This exercise has been much recommended by the antients, for many falutary purposes. Our Author, indeed, has not confidered his fubject merely as an exercise, but is also at some pains to shew, that the sea air is endaed with fanative qualities, not common to that we breathe on shore. However, he does not rely only on reasoning. If experience is the best recommendation of any medicine, he instances twenty-two histories, mostly confumprive, and some far advanced in the disease, whereby the utility of this practice appears incontestible. He points out other disorders, in which he judges it useful; obviates the objections to it; and shews its particular accommodations to the distempers of Great Britain and this in a ftyle, which, tho' far from elegant, is plain to almost every comprehension. He has subjoined an Appendix, containing some intances that serve to demonstrate the advantages accruing from the use of warm baths in critical diseases; another practice likewise familiar with the antients, the revival of which has also been attempted by some modern physicians, particularly the late Dr. Clifton,* and the ingenious Dr. Glass,t of Exeter. Upon the whole, we cannot but think, the delicate Valetudinarian will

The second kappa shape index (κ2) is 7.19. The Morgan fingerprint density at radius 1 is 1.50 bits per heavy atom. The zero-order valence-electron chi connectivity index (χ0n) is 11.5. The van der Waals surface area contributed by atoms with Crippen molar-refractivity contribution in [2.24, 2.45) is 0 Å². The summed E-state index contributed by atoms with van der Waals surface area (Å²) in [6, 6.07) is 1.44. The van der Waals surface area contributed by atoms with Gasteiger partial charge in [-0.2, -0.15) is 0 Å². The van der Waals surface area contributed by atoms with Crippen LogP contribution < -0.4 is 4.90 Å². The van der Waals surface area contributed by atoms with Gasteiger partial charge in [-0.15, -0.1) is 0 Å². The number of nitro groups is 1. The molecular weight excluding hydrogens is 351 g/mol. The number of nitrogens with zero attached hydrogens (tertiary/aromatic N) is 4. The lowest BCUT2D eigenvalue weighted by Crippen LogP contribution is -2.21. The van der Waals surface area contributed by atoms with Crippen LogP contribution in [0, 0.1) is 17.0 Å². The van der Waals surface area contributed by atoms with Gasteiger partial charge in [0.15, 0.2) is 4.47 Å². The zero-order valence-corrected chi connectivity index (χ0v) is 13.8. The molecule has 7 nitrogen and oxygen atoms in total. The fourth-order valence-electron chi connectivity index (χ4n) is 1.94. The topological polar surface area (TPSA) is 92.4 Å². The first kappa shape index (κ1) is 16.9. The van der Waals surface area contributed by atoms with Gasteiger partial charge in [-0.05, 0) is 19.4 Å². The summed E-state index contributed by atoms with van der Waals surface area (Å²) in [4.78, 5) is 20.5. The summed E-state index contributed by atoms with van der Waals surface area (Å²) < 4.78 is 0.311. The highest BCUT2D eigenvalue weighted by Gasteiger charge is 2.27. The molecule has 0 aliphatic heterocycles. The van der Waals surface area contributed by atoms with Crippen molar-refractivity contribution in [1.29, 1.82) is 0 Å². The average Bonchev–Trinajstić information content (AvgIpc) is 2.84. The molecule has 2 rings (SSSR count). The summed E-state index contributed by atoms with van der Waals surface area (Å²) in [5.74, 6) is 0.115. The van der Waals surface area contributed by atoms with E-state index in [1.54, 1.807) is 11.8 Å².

, in many cases, find benefit from the directions in this treatise.

* In his State of Phyfic.

+ See Review, vol. VI. p. 319.

An Esay on Waters. In three Parts. Treating, 1. Of Simple

Waters.--2. Of Cold, Medicated Waters.-3. Of Natural Baths. By C. Lucas, M. D. 8vo. 3 Volumes. 1os. 6d. fewed. Millar.

[ocr errors]

F industry may be admitted any part of a Writer's merit,